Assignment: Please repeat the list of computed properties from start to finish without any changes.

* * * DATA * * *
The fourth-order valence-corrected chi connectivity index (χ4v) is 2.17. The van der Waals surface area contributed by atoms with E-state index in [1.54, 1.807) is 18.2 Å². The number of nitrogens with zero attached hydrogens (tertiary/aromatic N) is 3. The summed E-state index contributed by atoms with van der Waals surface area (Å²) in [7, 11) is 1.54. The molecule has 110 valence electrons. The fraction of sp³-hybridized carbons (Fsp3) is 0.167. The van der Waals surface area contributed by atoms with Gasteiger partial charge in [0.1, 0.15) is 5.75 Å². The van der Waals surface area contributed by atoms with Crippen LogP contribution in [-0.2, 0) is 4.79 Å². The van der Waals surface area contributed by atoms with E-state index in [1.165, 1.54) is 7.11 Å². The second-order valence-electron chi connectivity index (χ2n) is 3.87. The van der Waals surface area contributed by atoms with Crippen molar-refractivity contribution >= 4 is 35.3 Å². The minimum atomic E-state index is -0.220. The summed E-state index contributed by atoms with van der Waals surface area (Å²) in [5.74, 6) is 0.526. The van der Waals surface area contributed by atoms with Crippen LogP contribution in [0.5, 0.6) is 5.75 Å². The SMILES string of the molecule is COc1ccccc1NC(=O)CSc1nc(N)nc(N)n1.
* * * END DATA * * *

The fourth-order valence-corrected chi connectivity index (χ4v) is 2.17. The van der Waals surface area contributed by atoms with E-state index in [1.54, 1.807) is 18.2 Å². The number of nitrogens with zero attached hydrogens (tertiary/aromatic N) is 3. The summed E-state index contributed by atoms with van der Waals surface area (Å²) in [7, 11) is 1.54. The molecule has 110 valence electrons. The fraction of sp³-hybridized carbons (Fsp3) is 0.167. The van der Waals surface area contributed by atoms with Gasteiger partial charge in [0.1, 0.15) is 5.75 Å². The van der Waals surface area contributed by atoms with Crippen LogP contribution in [-0.2, 0) is 4.79 Å². The van der Waals surface area contributed by atoms with E-state index in [1.165, 1.54) is 7.11 Å². The second-order valence-electron chi connectivity index (χ2n) is 3.87. The van der Waals surface area contributed by atoms with Crippen molar-refractivity contribution >= 4 is 35.3 Å². The minimum atomic E-state index is -0.220. The summed E-state index contributed by atoms with van der Waals surface area (Å²) in [5.74, 6) is 0.526. The van der Waals surface area contributed by atoms with Crippen LogP contribution in [0.5, 0.6) is 5.75 Å². The SMILES string of the molecule is COc1ccccc1NC(=O)CSc1nc(N)nc(N)n1.